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Cablegate: Minister of Justice Tries, and Fails, to Resign

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FM AMEMBASSY TRIPOLI
TO RUEHC/SECSTATE WASHDC IMMEDIATE 5765
INFO RUEHXK/ARAB ISRAELI COLLECTIVE
RUEHZL/EUROPEAN POLITICAL COLLECTIVE
RHEHAAA/NSC WASHINGTON DC
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C O N F I D E N T I A L TRIPOLI 000099

SIPDIS

STATE FOR NEA/MAG

E.O. 12958: DECL: 2/4/2020

TAGS: PGOV PREL PHUM PINR LY

SUBJECT: MINISTER OF JUSTICE TRIES, AND FAILS, TO RESIGN REF: A) 09 TRIPOLI 1021; B) 09 TRIPOLI 862

CLASSIFIED BY: Gene A. Cretz, Ambassador, U.S. Embassy Tripoli, Department of State. REASON: 1.4 (b), (d)

1.(C) Summary: Following his dramatic resignation before the General People's Congress on January 28, Minister of Justice Mustafa Abduljalil appears to remain on the job. Sources in the Ministry of Justice said the resignation was not accepted and that plans are proceeding for Abduljalil's official trip to Turkey in mid-February. Some observers believe that Muammar al-Qadhafi -- who publicly rebuked Abduljalil -- prefers to fire him on his own terms, while others believe Abduljalil's backer Saif al-Islam al-Qadhafi will not let him resign. Abduljalil's attempted resignation took place against the backdrop of a roiling political environment and could have implications for Libya's criminal code reform efforts. End Summary.

2.(SBU) Libyan press reported January 28 that Minister of Justice Mustafa Abduljalil had submitted his resignation to the General People's Congress (GPC, parliament-equivalent) due to his "inability to overcome the difficulties facing the judicial sector." He cited the injustice of the Libyan government's decision to keep 300 citizens in prisons, in spite of judicial rulings overturning previous convictions, while the GOL released convicted prisoners on death-row without informing the families of their victims, as required by Shari'a law.

3.(C) Initial local reaction to the news was mixed. Libyan leader Muammar al-Qadhafi, in his closing remarks to the annual GPC session answered Abduljalil's accusations, stating that most of the 300 prisoners "are al Qaeda members, who killed Libyans," and proclaiming that "security is above all considerations." He declared Abduljalil's statements to be out of place, proclaiming, "The Minister of Justice had the right to say what he said, but he should not have said it here." Libyan observers speculated that Abduljalil's resignation would not be accepted by the Libyan regime, which prefers to dismiss officials on its own terms. Human Rights Watch representatives, who praised Abduljalil for his work on Libya's criminal code reform, worried that his departure would be a step backward for the justice system (Ref A). The Embassy's local staff reports that citizens in Eastern Libya, particularly in Benghazi (a historically disenfranchised part of the country under the Qadhafi regime), where most of the families of the victims of the1986 Abu Salim prison riots reside, were proud of Abduljalil for standing up to an unjust regime. These families reportedly protest regularly in the name of innocent prisoners still held at Abu Salim and other prisons that are controlled by the Libyan Internal Security Organization, outside the jurisdiction of the Ministry of Justice (MOJ).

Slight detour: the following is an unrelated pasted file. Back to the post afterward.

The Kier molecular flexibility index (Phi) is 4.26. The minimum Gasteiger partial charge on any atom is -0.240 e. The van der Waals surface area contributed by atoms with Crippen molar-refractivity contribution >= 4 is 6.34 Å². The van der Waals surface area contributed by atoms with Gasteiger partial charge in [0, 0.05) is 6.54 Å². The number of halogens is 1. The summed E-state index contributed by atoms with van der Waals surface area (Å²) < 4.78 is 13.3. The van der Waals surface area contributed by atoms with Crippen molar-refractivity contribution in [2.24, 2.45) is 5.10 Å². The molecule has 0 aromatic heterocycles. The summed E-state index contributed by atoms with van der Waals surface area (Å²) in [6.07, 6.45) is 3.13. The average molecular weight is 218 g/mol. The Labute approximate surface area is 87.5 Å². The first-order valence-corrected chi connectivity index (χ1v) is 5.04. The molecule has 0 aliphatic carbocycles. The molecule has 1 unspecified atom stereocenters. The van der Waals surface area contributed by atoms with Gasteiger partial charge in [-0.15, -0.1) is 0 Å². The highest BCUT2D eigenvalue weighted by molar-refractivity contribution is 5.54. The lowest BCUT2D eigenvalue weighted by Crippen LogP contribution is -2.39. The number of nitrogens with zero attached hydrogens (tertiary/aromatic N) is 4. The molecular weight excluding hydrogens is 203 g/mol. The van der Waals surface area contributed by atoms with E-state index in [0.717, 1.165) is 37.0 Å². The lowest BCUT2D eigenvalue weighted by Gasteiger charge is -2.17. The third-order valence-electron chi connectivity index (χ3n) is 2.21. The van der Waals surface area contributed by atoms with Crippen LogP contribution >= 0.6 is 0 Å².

4.(C) MOJ officials who have close working relationships with the Embassy refused to answer their phones from January 28 through February 1. On February 2, the MOJ Head of International Cooperation told Econoff that Abduljalil's resignation was not accepted and that he remains in place. In fact, the Minister had been planning an official trip to Turkey in mid-February, and plans are moving ahead for that trip.

5.(C) One Libyan contact reported that Abduljalil, who is considered to be a fair-minded technocrat, was put in his position by Saif al-Islam al-Qadhafi and would not be able to leave the position without Saif's blessing. The contact stated that "nobody, not Baghdadi (al-Baghdadi al-Mahmoudi, PM-equivalent) or Zwai (Mohamed Zwai, Secretary General of the GPC) can remove him from his position if Saif put him there." He believed that only Saif or his father held the power to decide Abduljalil's fate and that if they did want him to leave his position, the announcement would be made when the timing was best for them, such as after they had identified an acceptable alternative for the position. Pointing to National Oil Company Chairman Shukri Ghanem's attempted resignation last October (Ref B), this contact said, "In Libya, he who puts you in has to take you out."

6.(C) Comment: Abduljalil's attempted resignation took place against the backdrop of political turmoil that has followed the October 2009 announcement of Muammar al-Qadhafi's plans to appoint Saif al-Islam Qadhafi as "General Coordinator." The complete absence of any discussion of the General Coordinator position at the January GPC furthered the growing uncertainty surrounding the Libyan political structure. This is likely not the final installment in Abduljalil's political drama, and his attempted resignation could have implications for Libya's criminal code reform efforts. End Comment. CRETZ

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